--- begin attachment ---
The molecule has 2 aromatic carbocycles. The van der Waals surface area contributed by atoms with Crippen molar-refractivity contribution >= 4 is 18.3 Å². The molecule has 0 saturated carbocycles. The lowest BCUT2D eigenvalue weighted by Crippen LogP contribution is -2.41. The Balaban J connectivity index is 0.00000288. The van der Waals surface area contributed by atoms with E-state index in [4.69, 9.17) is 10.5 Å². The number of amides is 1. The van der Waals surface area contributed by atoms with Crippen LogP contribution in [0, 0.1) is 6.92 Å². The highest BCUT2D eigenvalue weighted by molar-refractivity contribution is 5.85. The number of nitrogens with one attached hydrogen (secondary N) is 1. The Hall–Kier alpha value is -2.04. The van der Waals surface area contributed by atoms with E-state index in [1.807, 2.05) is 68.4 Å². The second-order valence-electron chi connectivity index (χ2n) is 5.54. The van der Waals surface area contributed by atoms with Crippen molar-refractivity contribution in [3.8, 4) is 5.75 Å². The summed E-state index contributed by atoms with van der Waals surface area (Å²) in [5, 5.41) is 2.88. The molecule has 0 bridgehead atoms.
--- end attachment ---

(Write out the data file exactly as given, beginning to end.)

The molecule has 2 aromatic carbocycles. The van der Waals surface area contributed by atoms with Crippen molar-refractivity contribution >= 4 is 18.3 Å². The molecule has 0 saturated carbocycles. The lowest BCUT2D eigenvalue weighted by Crippen LogP contribution is -2.41. The Balaban J connectivity index is 0.00000288. The van der Waals surface area contributed by atoms with E-state index in [4.69, 9.17) is 10.5 Å². The number of amides is 1. The van der Waals surface area contributed by atoms with Crippen LogP contribution in [0, 0.1) is 6.92 Å². The highest BCUT2D eigenvalue weighted by molar-refractivity contribution is 5.85. The number of nitrogens with one attached hydrogen (secondary N) is 1. The Hall–Kier alpha value is -2.04. The van der Waals surface area contributed by atoms with E-state index in [1.807, 2.05) is 68.4 Å². The second-order valence-electron chi connectivity index (χ2n) is 5.54. The van der Waals surface area contributed by atoms with Crippen molar-refractivity contribution in [3.8, 4) is 5.75 Å². The summed E-state index contributed by atoms with van der Waals surface area (Å²) in [5, 5.41) is 2.88. The molecule has 0 bridgehead atoms.